Posted Wed, 12 Aug 2015 20:48:19 GMT by S Heermann
If using the transport simulator to determine the relative quantities of water flowing to a well from various sources (pond, river, etc.) is there a set of numerical settings (convective vs. divergence equation form; upwinding options; predictor-corrector options) that are likely to produce the most accurate results?
Posted Thu, 20 Aug 2015 11:50:55 GMT by Björn Kaiser
Which set of numerical settings are generally likely to produce the most accurate results is ambitious to assess. Each model is unique with respect to the configuration/combination of the question being investigated, the problem class, the model conceptualization, the spatiotemporal discretization and so on. Therefore I try to give a rather general answer.

The difference between the [b]divergent form[/b] and the [b]convective form[/b] of the transport equation is mainly given by the convective term. The convective term of the divergent transport equation involves a divergent expression of the velocity field and the species/heat. In contrast, the convective term of the convective transport equation takes a gradient relationship into account. Both forms are physically equivalent. However, in their discretized forms these two equations lead to different formulations of Boundary Conditions (BC), which may or may not result into distinct budgets. In a practical sense, a Mass-flux BC (Neumann) and a Mass nodal sink/source BC take advective and dispersive transport into account if you solve the system by the divergent transport equation. In contrast, if you adopt the same BC’s, but solve the system by the convective form you only take the dispersive transport component into account. Under certain circumstances the divergent form may also lead to instabilities at "free-outflow" boundaries.

In some situations where the advective driver overwhelms the diffusive/dispersive driver the objective of a bounded numerical solution cannot always be satisfied. [b]Upwinding[/b] techniques may help to get a bounded solution by stabilizing the oscillating numerical behavior by non-physical dispersion. However, Upwinding techniques have the disadvantage with respect to the accuracy, because stability does not imply accuracy. The different Upwinding options differ in the context of how numerical dispersion is introduced. For example, the Streamline Upwind method stabilizes the solution where advection is dominating. The stabilization spatially correlates with the advective trajectory, while stabilization in transversal direction is neglected, thus crosswind damping is neglected. In contrast, the Shock Capturing method takes the gradients of the species/heat into account rather than the trajectory of groundwater flow. Accordingly, Shock Capturing works in both the longitudinal and transversal direction respectively. In a practical sense, I would try to solve the problem without Upwinding. Instead, I would try to improve the model (e.g. mesh). If all model improvements do result in the solution I expect, I would possibly intend to use the “most harmless” Upwinding.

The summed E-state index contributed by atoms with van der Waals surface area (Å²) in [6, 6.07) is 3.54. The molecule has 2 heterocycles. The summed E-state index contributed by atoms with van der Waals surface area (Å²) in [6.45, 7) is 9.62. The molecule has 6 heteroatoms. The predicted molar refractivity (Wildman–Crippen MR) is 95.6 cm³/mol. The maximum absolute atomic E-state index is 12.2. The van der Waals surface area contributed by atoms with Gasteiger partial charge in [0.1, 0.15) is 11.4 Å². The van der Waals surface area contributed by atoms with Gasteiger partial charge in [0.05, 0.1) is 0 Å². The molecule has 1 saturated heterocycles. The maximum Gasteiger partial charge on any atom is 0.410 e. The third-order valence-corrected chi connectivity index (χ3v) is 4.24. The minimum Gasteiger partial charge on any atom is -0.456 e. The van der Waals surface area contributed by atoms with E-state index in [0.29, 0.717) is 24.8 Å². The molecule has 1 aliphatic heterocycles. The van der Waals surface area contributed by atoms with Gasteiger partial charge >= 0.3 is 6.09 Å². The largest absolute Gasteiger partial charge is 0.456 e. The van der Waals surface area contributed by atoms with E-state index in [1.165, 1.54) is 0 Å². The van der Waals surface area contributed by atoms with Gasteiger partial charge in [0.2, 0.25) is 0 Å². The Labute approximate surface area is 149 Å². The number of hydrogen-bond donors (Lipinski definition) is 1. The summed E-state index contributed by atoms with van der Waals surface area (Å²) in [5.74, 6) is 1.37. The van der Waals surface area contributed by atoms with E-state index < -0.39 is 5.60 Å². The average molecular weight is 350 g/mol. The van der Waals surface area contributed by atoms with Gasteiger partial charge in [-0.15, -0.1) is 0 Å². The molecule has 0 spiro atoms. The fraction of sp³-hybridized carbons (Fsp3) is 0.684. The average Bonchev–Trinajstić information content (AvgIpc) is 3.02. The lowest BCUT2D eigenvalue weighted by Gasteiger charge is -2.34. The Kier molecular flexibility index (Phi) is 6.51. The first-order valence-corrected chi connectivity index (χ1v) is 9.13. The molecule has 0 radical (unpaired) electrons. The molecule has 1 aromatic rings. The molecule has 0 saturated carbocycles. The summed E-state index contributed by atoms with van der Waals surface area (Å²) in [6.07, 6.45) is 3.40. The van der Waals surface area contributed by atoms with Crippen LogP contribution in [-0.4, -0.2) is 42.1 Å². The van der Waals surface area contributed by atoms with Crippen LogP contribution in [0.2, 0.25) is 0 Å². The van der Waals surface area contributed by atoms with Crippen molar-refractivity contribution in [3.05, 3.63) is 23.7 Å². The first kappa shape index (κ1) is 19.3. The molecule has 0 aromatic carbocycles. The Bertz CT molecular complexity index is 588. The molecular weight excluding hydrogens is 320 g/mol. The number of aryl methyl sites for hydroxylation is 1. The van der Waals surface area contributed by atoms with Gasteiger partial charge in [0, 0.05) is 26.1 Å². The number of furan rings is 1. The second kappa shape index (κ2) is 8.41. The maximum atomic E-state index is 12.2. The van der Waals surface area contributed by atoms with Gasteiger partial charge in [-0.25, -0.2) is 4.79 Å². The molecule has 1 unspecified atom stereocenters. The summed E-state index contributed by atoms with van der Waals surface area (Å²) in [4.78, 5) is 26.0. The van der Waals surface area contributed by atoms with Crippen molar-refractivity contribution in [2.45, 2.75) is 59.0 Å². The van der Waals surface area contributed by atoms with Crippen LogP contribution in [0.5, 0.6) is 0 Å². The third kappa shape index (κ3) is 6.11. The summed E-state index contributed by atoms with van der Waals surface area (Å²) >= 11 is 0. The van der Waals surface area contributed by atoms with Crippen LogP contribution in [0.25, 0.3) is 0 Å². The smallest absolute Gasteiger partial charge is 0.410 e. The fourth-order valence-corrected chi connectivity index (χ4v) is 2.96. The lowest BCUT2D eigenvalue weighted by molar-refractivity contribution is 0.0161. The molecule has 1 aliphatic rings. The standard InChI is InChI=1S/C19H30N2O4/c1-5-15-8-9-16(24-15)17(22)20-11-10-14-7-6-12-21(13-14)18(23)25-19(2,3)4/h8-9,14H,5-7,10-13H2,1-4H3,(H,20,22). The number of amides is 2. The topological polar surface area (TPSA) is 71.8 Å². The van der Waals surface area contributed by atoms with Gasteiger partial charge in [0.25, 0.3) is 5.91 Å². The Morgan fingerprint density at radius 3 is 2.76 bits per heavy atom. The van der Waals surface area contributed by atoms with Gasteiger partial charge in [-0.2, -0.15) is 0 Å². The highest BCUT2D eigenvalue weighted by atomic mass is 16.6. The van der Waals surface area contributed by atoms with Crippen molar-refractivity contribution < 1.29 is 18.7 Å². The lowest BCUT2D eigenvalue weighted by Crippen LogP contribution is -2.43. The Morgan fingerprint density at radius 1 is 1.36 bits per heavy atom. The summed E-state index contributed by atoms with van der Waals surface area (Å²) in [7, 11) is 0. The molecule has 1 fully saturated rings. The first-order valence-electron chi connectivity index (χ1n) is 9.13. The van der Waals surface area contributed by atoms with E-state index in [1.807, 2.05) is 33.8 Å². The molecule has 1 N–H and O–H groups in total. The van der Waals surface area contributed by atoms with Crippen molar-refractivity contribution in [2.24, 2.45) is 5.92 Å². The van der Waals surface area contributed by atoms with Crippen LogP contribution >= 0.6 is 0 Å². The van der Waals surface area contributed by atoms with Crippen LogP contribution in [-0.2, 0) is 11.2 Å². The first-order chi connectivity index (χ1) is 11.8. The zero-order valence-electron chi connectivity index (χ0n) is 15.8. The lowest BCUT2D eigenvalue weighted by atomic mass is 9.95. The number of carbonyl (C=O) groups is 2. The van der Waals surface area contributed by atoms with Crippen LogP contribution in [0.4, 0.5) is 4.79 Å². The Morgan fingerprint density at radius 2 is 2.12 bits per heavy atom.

Regarding the options for the predictor-corrector scheme FEFLOW provides the possibility to impose additional time-step constraints. Additional time-step constraints are provided by a [b]growth factor between subsequent time-steps[/b] and a [b]maximum time-step size[/b]. This option is required if the automatic predictor-corrector returns too large time-steps with respect to the required temporal accuracy. This situation is rarely the case. However, in some applications additional time-step constraints may become useful. A possible application is density-dependent flow. Another application are geothermal simulations involving Borehole Heat Exchangers (BHE’s) where the inlet temperature at a specific time-step is calculated from the outlet temperature of the previous time-step (e.g. temperature difference or power).

I hope this rather general answer helps.

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